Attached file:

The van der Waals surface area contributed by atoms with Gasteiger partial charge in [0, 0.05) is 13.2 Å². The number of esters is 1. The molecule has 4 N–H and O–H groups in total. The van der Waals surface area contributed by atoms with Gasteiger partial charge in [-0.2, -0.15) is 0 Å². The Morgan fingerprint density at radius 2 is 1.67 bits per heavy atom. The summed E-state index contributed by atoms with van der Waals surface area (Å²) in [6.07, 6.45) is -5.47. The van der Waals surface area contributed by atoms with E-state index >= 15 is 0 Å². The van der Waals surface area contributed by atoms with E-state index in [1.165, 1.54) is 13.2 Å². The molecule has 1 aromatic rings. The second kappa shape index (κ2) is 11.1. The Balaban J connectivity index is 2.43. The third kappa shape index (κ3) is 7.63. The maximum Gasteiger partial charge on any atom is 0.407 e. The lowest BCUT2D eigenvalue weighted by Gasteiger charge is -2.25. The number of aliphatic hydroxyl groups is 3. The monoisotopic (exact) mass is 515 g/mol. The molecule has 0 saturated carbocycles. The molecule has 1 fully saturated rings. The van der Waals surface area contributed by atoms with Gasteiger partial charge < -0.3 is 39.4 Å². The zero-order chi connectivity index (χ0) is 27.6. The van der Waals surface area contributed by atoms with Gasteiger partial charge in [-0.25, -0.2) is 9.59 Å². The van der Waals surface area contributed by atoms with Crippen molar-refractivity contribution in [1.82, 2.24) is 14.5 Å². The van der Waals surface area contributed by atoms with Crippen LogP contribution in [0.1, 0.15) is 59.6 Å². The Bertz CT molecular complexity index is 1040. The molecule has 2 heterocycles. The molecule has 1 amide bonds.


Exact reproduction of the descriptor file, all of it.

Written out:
The van der Waals surface area contributed by atoms with Gasteiger partial charge in [0, 0.05) is 13.2 Å². The number of esters is 1. The molecule has 4 N–H and O–H groups in total. The van der Waals surface area contributed by atoms with Gasteiger partial charge in [-0.2, -0.15) is 0 Å². The Morgan fingerprint density at radius 2 is 1.67 bits per heavy atom. The summed E-state index contributed by atoms with van der Waals surface area (Å²) in [6.07, 6.45) is -5.47. The van der Waals surface area contributed by atoms with E-state index >= 15 is 0 Å². The van der Waals surface area contributed by atoms with E-state index in [1.165, 1.54) is 13.2 Å². The molecule has 1 aromatic rings. The second kappa shape index (κ2) is 11.1. The Balaban J connectivity index is 2.43. The third kappa shape index (κ3) is 7.63. The maximum Gasteiger partial charge on any atom is 0.407 e. The lowest BCUT2D eigenvalue weighted by Gasteiger charge is -2.25. The number of aliphatic hydroxyl groups is 3. The monoisotopic (exact) mass is 515 g/mol. The molecule has 0 saturated carbocycles. The molecule has 1 fully saturated rings. The van der Waals surface area contributed by atoms with Gasteiger partial charge < -0.3 is 39.4 Å². The zero-order chi connectivity index (χ0) is 27.6. The van der Waals surface area contributed by atoms with Gasteiger partial charge in [-0.25, -0.2) is 9.59 Å². The van der Waals surface area contributed by atoms with Crippen molar-refractivity contribution in [1.82, 2.24) is 14.5 Å². The van der Waals surface area contributed by atoms with Crippen LogP contribution in [0.1, 0.15) is 59.6 Å². The Bertz CT molecular complexity index is 1040. The molecule has 2 heterocycles. The molecule has 1 amide bonds.